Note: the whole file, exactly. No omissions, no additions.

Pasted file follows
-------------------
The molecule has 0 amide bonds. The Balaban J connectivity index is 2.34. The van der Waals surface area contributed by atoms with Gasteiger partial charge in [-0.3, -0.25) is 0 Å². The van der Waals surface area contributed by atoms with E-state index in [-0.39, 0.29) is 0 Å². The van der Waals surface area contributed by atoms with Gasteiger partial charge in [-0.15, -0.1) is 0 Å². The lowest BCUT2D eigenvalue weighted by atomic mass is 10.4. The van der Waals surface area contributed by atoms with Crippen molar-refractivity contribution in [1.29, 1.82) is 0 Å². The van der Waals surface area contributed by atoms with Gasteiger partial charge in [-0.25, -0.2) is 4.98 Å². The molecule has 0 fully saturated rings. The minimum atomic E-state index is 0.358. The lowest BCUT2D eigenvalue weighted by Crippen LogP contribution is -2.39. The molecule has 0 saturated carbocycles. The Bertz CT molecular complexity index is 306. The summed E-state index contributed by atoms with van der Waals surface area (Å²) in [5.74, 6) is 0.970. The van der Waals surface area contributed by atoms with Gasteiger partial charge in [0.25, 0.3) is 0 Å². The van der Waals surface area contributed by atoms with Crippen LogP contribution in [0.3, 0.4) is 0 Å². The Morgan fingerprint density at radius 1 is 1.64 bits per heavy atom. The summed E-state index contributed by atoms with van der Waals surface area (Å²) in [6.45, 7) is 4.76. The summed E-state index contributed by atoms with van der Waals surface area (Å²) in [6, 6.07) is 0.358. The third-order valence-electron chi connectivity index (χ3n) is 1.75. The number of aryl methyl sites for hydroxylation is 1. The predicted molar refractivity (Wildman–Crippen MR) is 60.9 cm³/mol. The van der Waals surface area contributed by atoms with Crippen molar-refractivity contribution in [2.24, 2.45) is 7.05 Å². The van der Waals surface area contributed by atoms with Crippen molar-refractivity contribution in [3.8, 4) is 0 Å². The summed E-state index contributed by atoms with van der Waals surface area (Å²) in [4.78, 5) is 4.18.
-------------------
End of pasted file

The molecule has 0 amide bonds. The Balaban J connectivity index is 2.34. The van der Waals surface area contributed by atoms with Gasteiger partial charge in [-0.3, -0.25) is 0 Å². The van der Waals surface area contributed by atoms with E-state index in [-0.39, 0.29) is 0 Å². The van der Waals surface area contributed by atoms with Gasteiger partial charge in [-0.15, -0.1) is 0 Å². The lowest BCUT2D eigenvalue weighted by atomic mass is 10.4. The van der Waals surface area contributed by atoms with Crippen molar-refractivity contribution in [1.29, 1.82) is 0 Å². The van der Waals surface area contributed by atoms with Gasteiger partial charge in [-0.25, -0.2) is 4.98 Å². The molecule has 0 fully saturated rings. The minimum atomic E-state index is 0.358. The lowest BCUT2D eigenvalue weighted by Crippen LogP contribution is -2.39. The molecule has 0 saturated carbocycles. The Bertz CT molecular complexity index is 306. The summed E-state index contributed by atoms with van der Waals surface area (Å²) in [5.74, 6) is 0.970. The van der Waals surface area contributed by atoms with Gasteiger partial charge in [0.25, 0.3) is 0 Å². The van der Waals surface area contributed by atoms with Crippen LogP contribution in [0.3, 0.4) is 0 Å². The Morgan fingerprint density at radius 1 is 1.64 bits per heavy atom. The summed E-state index contributed by atoms with van der Waals surface area (Å²) in [6.45, 7) is 4.76. The summed E-state index contributed by atoms with van der Waals surface area (Å²) in [6, 6.07) is 0.358. The third-order valence-electron chi connectivity index (χ3n) is 1.75. The number of aryl methyl sites for hydroxylation is 1. The predicted molar refractivity (Wildman–Crippen MR) is 60.9 cm³/mol. The van der Waals surface area contributed by atoms with Crippen molar-refractivity contribution in [2.24, 2.45) is 7.05 Å². The van der Waals surface area contributed by atoms with Crippen molar-refractivity contribution in [3.8, 4) is 0 Å². The summed E-state index contributed by atoms with van der Waals surface area (Å²) in [4.78, 5) is 4.18.